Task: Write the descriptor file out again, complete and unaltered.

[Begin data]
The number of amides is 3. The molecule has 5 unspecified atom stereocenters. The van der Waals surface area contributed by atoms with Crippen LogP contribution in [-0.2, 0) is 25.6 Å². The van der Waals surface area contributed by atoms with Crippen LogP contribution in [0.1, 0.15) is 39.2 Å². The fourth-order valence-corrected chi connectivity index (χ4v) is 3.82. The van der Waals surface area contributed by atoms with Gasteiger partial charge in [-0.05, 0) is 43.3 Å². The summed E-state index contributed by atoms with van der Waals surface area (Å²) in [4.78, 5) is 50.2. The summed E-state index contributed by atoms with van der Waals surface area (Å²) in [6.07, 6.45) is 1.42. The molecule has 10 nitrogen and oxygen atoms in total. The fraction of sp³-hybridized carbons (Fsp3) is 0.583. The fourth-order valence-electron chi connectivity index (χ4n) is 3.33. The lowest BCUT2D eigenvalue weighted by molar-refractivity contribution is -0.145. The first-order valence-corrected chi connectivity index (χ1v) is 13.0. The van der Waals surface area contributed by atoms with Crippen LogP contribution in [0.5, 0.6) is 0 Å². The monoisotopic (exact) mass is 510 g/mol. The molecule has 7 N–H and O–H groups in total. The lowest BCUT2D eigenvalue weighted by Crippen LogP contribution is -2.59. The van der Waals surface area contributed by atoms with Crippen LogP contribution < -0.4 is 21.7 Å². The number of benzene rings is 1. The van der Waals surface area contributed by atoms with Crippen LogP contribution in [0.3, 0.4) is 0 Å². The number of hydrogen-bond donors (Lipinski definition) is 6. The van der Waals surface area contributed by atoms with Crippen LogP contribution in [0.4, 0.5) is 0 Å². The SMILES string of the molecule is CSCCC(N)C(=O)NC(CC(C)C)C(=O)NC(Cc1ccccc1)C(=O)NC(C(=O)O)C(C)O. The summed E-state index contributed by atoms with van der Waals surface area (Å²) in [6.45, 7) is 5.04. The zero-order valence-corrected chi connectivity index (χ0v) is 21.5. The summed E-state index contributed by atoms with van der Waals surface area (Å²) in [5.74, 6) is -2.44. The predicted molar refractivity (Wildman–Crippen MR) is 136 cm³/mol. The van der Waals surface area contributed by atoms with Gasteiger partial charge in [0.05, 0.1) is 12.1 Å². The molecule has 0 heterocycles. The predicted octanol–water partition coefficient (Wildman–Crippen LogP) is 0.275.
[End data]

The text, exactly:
The number of amides is 3. The molecule has 5 unspecified atom stereocenters. The van der Waals surface area contributed by atoms with Crippen LogP contribution in [-0.2, 0) is 25.6 Å². The van der Waals surface area contributed by atoms with Crippen LogP contribution in [0.1, 0.15) is 39.2 Å². The fourth-order valence-corrected chi connectivity index (χ4v) is 3.82. The van der Waals surface area contributed by atoms with Gasteiger partial charge in [-0.05, 0) is 43.3 Å². The summed E-state index contributed by atoms with van der Waals surface area (Å²) in [4.78, 5) is 50.2. The summed E-state index contributed by atoms with van der Waals surface area (Å²) in [6.07, 6.45) is 1.42. The molecule has 10 nitrogen and oxygen atoms in total. The fraction of sp³-hybridized carbons (Fsp3) is 0.583. The fourth-order valence-electron chi connectivity index (χ4n) is 3.33. The lowest BCUT2D eigenvalue weighted by molar-refractivity contribution is -0.145. The first-order valence-corrected chi connectivity index (χ1v) is 13.0. The van der Waals surface area contributed by atoms with Crippen LogP contribution in [0.5, 0.6) is 0 Å². The monoisotopic (exact) mass is 510 g/mol. The molecule has 7 N–H and O–H groups in total. The lowest BCUT2D eigenvalue weighted by Crippen LogP contribution is -2.59. The van der Waals surface area contributed by atoms with Crippen LogP contribution < -0.4 is 21.7 Å². The number of benzene rings is 1. The van der Waals surface area contributed by atoms with Crippen LogP contribution in [0.3, 0.4) is 0 Å². The number of hydrogen-bond donors (Lipinski definition) is 6. The van der Waals surface area contributed by atoms with Crippen LogP contribution in [0.4, 0.5) is 0 Å². The SMILES string of the molecule is CSCCC(N)C(=O)NC(CC(C)C)C(=O)NC(Cc1ccccc1)C(=O)NC(C(=O)O)C(C)O. The summed E-state index contributed by atoms with van der Waals surface area (Å²) in [6.45, 7) is 5.04. The zero-order valence-corrected chi connectivity index (χ0v) is 21.5. The summed E-state index contributed by atoms with van der Waals surface area (Å²) in [5.74, 6) is -2.44. The predicted molar refractivity (Wildman–Crippen MR) is 136 cm³/mol. The van der Waals surface area contributed by atoms with Gasteiger partial charge in [0.05, 0.1) is 12.1 Å². The molecule has 0 heterocycles. The predicted octanol–water partition coefficient (Wildman–Crippen LogP) is 0.275.